Soap Opera Weekly: M’fundo? Mfundo? To apostrophe or not to apostrophe?
M’fundo Morrison: It doesn’t have an apostrophe, but when I first came to the States, a lot of people had never seen an ‘m’ and an ‘f’ together before, so we added an apostrophe to help with the pronunciation.
Weekly: Do you prefer Justus working with the Quartermaines or the mob?
Morrison: Working with the Quartermaines is a trip, because it’s such a real, dysfunctional family. They’ve been together for so many years and bring all that history to it. The mob stuff is fun because it’s intense, gritty, grimy and very real.
Weekly: Who has taught you the most on the set?
Benard, Sonny) and Steve Burton (Jason). I spend a lot of time with both of those guys off the set, so I’ve learned an incredible amount from them — and not necessarily in the acting field. There are a lot of areas where I needed older-brotherly guidance, and they really helped me grow.
Weekly: I know your great-uncle is the Archbishop Desmond Tutu, so is most of your family in South Africa?
Morrison: Most of the family is in South Africa. My older sister is in London. My dad is in New Zealand, and my mom is in South Africa.
Weekly: Given that you come from a very cause-oriented family, what are the charities closest to your heart?
Morrison: The one that I work most hands-on with is Jim Brown‘s foundation, Amer-I-Can. We give criminals and kids who’ve gotten off the road a bit tools to get back on the right track. The response and the success rate is just amazing. Then, of course, Greenpeace. Growing up in New Zealand, the environment is so pristine you almost take it for granted. Then you learn there are forces putting that in jeopardy, and something has to be done. It’s Mother Earth. You can’t be disrespectful.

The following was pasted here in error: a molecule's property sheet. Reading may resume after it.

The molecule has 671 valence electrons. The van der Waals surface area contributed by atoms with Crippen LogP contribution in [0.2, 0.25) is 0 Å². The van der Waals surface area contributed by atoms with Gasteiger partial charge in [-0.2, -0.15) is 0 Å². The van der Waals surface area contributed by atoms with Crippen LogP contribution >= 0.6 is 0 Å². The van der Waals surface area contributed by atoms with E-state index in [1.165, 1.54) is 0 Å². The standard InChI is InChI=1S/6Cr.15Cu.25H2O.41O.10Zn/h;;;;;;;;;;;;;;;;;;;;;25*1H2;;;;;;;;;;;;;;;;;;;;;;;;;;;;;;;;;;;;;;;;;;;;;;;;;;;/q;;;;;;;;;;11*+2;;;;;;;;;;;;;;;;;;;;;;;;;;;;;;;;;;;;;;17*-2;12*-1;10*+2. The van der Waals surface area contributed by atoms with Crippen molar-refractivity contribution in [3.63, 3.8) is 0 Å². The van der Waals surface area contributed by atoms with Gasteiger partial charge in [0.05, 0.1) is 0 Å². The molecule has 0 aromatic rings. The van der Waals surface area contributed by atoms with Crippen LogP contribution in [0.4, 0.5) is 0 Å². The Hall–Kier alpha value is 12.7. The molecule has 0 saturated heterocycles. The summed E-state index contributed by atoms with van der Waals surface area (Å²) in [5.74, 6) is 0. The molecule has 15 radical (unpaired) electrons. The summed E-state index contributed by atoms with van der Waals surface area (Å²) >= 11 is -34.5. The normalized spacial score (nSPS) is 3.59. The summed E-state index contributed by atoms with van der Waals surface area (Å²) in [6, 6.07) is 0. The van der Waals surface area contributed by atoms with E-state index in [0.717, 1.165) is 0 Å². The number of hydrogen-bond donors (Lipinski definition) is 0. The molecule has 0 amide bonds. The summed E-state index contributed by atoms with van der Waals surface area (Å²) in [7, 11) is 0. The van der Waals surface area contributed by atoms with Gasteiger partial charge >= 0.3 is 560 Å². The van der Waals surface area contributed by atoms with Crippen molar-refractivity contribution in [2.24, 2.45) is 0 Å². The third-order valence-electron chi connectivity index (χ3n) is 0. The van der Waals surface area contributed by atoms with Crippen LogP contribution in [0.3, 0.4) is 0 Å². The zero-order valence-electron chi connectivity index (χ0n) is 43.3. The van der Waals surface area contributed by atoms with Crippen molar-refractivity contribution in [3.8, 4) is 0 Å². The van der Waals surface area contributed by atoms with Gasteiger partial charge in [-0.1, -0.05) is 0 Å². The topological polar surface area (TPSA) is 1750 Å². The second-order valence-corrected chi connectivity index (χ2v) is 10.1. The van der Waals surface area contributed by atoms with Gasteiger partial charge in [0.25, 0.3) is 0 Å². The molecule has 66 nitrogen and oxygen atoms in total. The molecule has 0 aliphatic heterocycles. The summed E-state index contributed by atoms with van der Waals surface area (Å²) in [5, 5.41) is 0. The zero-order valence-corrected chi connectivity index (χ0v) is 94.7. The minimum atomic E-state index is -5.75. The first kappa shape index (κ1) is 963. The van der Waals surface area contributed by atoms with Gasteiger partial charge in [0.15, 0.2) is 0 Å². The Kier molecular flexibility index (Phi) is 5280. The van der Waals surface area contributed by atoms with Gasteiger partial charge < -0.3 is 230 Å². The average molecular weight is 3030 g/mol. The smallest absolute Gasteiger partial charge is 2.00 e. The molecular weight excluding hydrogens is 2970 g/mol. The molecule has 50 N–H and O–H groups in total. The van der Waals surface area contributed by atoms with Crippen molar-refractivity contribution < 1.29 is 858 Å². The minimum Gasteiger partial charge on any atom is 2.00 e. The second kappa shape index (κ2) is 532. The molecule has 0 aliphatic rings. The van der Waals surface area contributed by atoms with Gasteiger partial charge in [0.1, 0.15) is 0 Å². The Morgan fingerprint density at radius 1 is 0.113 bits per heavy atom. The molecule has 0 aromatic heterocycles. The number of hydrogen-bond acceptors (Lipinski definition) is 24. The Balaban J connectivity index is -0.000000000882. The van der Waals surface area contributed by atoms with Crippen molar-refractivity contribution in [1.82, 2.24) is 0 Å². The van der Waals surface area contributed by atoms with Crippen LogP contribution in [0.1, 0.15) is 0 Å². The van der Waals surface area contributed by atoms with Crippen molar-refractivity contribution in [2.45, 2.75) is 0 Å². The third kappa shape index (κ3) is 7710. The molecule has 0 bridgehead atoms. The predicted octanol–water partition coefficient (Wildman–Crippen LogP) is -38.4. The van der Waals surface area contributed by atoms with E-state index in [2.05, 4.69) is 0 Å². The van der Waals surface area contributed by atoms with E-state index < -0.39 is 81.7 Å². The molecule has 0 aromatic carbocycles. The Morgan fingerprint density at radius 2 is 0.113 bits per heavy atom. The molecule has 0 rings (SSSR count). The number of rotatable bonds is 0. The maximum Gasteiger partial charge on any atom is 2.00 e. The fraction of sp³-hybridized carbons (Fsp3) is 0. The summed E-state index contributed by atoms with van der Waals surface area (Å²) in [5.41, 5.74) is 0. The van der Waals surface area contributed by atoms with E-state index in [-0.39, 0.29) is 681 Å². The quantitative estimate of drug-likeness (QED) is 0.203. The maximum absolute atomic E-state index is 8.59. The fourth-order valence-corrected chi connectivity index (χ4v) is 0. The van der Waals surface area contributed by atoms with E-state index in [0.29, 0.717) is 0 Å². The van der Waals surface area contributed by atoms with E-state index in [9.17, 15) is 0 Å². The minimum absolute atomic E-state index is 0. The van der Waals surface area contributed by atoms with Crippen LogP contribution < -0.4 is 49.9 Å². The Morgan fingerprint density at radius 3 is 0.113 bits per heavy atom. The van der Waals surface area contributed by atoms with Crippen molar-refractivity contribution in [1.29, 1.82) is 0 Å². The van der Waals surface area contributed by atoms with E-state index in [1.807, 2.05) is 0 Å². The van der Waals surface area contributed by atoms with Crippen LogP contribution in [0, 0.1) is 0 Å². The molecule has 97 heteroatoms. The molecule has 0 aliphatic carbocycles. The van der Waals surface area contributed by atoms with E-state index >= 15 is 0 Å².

Weekly: Did you work to get rid of your New Zealand accent?
Morrison: I came to the States when I was 15. I wanted to be a professional tennis player, so I was at Nick Bollettieri‘s tennis academy. When I first got here, I did have this funny accent, and nobody could understand me. I was going to school, and all my friends were American. I guess you just assimilate.
Weekly: Obviously you did not pursue tennis, but I hear that Boris Becker is still your hero?
Morrison: Oh, my God. I was watching the Wimbledon finals. He was standing on the sidelines, and I was jumping up and down on the couch. He’s still very much my hero. I just love the passion with which he played the game.
Weekly: And what about golf?
Morrison: I’m a golf addict. I spend the whole weekend watching and playing it. Actually, a funny story: I don’t have cable, and I called Maurice to say, “Let me come watch.” He wouldn’t let me, because I was sick, but I still bum-rushed my way into his house and watched in the basement. His kids were joking that I was in the quarantine room. I called his wife and twisted her arm to let me come up there. I know who the real boss is.
Weekly: With whom do you play?
Morrison: Steve Burton and I play a lot. Recently, a lot of the cast was in Vegas. We got to play a course that Steve had wanted to play for a very long time — Royal Links [Golf Club]. I shot a 76 that day.
Weekly: So what happens the next time you need to watch golf?
Morrison: (laughs) I’ll have to bamboozle my way into [Maurice’s] house again!